Fusion 360 Manage Extension Announced at Autodesk Accelerate
Michael Alba posted on September 09, 2019 |
Stephen Hooper (right), vice president and general manager of Fusion 360 at Autodesk, and Steve Miller (left), CIO of Steelcase, presenting the opening keynote at Autodesk Accelerate 2019.
Stephen Hooper (right), vice president and general manager of Fusion 360 at Autodesk, and Steve Miller (left), CIO of Steelcase, presenting the opening keynote at Autodesk Accelerate 2019.

Within the last year, software supplier Autodesk announced several changes to its cloud-based Fusion 360 CAD platform. First, the company consolidated the platform into a single offering. The entry-level tier, Fusion 360 Standard ($310/year), and the pro-level tier, Fusion 360 Ultimate ($1,535/year), were combined into one Fusion 360 for $495/year.

Next, Autodesk announced a shift in the Fusion 360 paradigm by introducing the concept of extensions. While users would maintain access to the base Fusion 360 platform, those in need of more specialized tools could obtain them by renting an extension for $125/month. The first extension was the Manufacturing Extension, which would grant users capabilities for manufacturing techniques such as additive manufacturing, drilling automation, surface inspections and more.

Stephen Hooper, general manager of Fusion 360 at Autodesk, revealed that in the few short months since the Manufacturing Extension’s release, users have been eagerly jumping on board. “It’s still early days for us,” he said. But now that Autodesk is finished with the hard part—porting over the functionality of its PowerMill machining software—the Manufacturing Extension can benefit from quick updates.

“The big piece of work was the kernel that’s used for the machining strategies in PowerMill—we had to move that across to Fusion,” Hooper explained. “We've done that now. So essentially the heavy lifting’s done. What we’re doing now is turning on functionality. That’s the fourth axis rotary, selective toolpath editing, and the other machining strategies that PowerMill offers. We can turn all of these on once we have the UX built out for it. So, we should be able to move at a pretty fast rate.”

In fact, the same can be said for extensions in general. The Manufacturing Extension was the biggest step, as the development team had to establish the entire framework for Fusion 360 extensions. Working out how to flip on and off sections of the software, building the capability to update only those sections, and developing the business model of extensions were all hurdles that Autodesk has now cleared.

“The important thing is we have the framework established for it now,” Hooper said. “It’s been a challenge to get that set up, but now it’s set up, it paves the way to other areas.”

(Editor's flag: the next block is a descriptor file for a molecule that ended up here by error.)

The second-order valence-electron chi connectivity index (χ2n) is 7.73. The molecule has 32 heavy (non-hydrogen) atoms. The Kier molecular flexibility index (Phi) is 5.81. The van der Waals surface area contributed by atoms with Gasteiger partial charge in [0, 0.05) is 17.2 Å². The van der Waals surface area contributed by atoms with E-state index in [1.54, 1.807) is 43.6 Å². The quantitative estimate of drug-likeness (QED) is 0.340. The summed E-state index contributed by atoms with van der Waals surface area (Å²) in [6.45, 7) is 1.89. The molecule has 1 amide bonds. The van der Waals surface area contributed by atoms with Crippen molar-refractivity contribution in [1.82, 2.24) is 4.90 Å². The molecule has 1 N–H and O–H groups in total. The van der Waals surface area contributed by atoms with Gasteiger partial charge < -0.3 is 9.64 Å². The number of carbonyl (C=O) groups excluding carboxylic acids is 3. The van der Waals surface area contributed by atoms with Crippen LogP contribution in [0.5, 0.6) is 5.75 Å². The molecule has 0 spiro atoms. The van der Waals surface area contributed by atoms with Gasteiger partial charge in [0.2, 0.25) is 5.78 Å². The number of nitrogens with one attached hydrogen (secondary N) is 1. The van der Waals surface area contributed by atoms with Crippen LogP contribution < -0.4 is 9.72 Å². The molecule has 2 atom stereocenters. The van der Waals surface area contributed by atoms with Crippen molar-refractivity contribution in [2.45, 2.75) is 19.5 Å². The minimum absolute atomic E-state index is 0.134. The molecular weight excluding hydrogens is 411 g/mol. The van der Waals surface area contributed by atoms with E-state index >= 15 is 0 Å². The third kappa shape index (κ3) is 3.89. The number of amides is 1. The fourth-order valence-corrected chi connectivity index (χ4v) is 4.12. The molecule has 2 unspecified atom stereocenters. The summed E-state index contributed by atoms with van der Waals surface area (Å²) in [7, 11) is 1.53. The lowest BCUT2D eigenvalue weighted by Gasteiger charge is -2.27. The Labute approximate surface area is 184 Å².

Extending Extensions

We connected with Hooper in Grand Rapids, Mich., the setting for this year’s annual Autodesk Accelerate conference. The event took place at the city’s Steelcase Learning + Innovation Center. The facility was just as cool as you would expect from a company that specializes in innovative office furniture. Actually, scratch that—it was cooler. The walls were lined with artwork, including an original Warhol. A beautiful Chihuly sculpture greeted visitors just past the entrance. There were unique Steelcase workspaces throughout where employees can work alone or openly collaborate. Even the auditorium where Hooper gave his opening keynote was filled with assorted armchairs—there wasn’t an uncomfortable seat in the house.

Original artwork at the Steelcase Learning + Innovation Center. (Warhol left, Chihuly right.)
Original artwork at the Steelcase Learning + Innovation Center. (Warhol left, Chihuly right.)

It was during his opening keynote that Hooper revealed plans for a new Fusion 360 extension: Manage. Like the Manufacturing Extension, the Manage Extension will give users specialized tools to extend Fusion’s existing management capabilities.

“What it does is it takes that core Fusion data management environment and it extends it to introduce things like engineering release management and bill of materials control,” Hooper told the Accelerate crowd. “The same type of technology that Inventor customers have access to through Vault Professional. And, of course, we’re also connecting these technologies together through a concurrent cloud framework that we’re currently working on.”